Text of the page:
Russo-Turkish War, 1806-1812
events of 1806
8 - Cape
Colony becomes a British colony
January 9 – Funeral of
10 - Dutch in Cape Town surrender to the British
19 - The United Kingdom occupies the Cape of Good Hope
6 - Royal Navy victory off Santo Domingo
23 - After traveling through the Louisiana Purchase and reaching the
Ocean, explorers Meriwether Lewis and
William Clark and their "Corps of
Discovery" begin their journey home.
March 29 - Construction authorized of the Great National Pike, better known as the Cumberland Road, becoming the first United States federal highway.
April 8 - Marriage of Stephanie de Beauharnais to Prince Karl Ludwig Friedrich.
5 - Louis
Bonaparte is appointed as king of Holland by his brother emperor Napoleon.
July 4 - Battle of Maida between England and France in Calabria
July 15 - Pike expedition: Near St. Louis, Missouri, United States Army Lieutenant Zebulon Pike leads an expedition from Fort Belle Fountaine to explore the west.
6 - Francis II, the last Holy
Roman Emperor, abdicates, thus ending the Holy Roman Empire.
- Prussia declares war on France, and is joined by Saxony and other minor German states.
14 - Battle of Jena-Auerstädt -
Napoleon defeats the Prussian army of
Hohenlohe at Jena
while Marshal Davout defeats the main Prussian
army under the Duke of Brunswick, who is
24 - French forces enter Berlin.
- Napoleon declares a Continental Blockade
against the British
November 15 - Pike expedition: During his second exploratory expedition, Lieutenant Zebulon Pike sees a distant mountain peak while near the Colorado foothills of the Rocky Mountains (it was later named Pikes Peak in his honour).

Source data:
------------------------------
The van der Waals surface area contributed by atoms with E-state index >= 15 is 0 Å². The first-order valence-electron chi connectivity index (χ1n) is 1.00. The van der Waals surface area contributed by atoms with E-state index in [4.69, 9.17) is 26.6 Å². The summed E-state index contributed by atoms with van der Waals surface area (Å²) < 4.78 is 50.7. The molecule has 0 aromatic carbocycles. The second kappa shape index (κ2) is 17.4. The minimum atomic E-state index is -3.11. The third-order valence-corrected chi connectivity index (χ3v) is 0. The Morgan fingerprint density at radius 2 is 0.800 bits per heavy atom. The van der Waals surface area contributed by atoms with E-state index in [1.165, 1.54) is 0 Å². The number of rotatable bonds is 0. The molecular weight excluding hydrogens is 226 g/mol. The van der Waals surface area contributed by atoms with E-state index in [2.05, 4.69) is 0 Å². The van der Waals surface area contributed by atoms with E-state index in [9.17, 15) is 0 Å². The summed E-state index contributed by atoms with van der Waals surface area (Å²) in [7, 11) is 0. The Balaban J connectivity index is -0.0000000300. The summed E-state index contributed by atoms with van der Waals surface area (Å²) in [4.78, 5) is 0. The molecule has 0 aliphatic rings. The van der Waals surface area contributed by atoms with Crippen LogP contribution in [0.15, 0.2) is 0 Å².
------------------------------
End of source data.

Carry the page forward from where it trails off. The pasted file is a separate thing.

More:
24 - The last major Prussian field force, under Leberecht von Blücher, surrenders
to the French near Lübeck. The king of Prussia has by this time fled to Russia.
30 - Napoleon captures Warsaw.
26 - Battle of Pultusk. Russian forces under General Bennigsen narrowly
escape from a direct confrontation with Napoleon, who goes into winter quarters.
Noah Webster publishes his first American English dictionary.
27 - Juan Crisóstomo Arriaga, Spanish composer (d. 1826)
6 - Elizabeth Barrett Browning, English poet
12 - Jane
Pierce, First Lady of the United States
21 - Benito Juárez, Mexican statesman and folk hero
April 9 - Isambard Kingdom Brunel, British engineer (d. 1859)
20 - John Stuart Mill, British philosopher (d. 1873)
June 28 - Napoleon Coste, French guitarist and composer (d. 1883)
5 - James
Dawson, Aboriginal Guardian (d. 1900)
3 - Oliver
Cowdery, American religious leader (d. 1850)
December 11 - Otto Wilhelm Hermann von Abich, German geologist (d. 1886)
23 - William Pitt the Younger, Prime Minister of the United Kingdom
2 - Rétif de la Bretonne, French writer (b. 1734)
19 - Elizabeth Carter, English writer (b. 1717)
20 - Lachlan McIntosh, Scottish-born American
military and political leader (b. 1725)
9 - William V of Orange (b. 1748)
22 - Pierre-Charles Villeneuve, French admiral
(stabbed) (b. 1763)
May 24 - John Campbell, 5th Duke of Argyll, British field marshal (b. 1723)
23 - Mathurin Jacques Brisson, French naturalist
10 - George Stubbs, English painter (b. 1724)
11 - James Smith, American
signer of the Declaration of Independence
10 - Michael
Haydn, Austrian composer (b. 1737)
22 - Jean-Honoré Fragonard, French painter (b. 1742)
23 - Charles-Augustin de Coulomb, French
physicist (b. 1736)
9 - William Paterson, Signer of the United States Constitution, Governor of New Jersey (b. 1745)
9 - Benjamin Banneker, American astronomer and
surveyor (b. 1731)
10 - Louis Ferdinand of Prussia, German prince
22 - William Vernon, American merchant (b. 1719)
Mungo Park, Scottish explorer (b.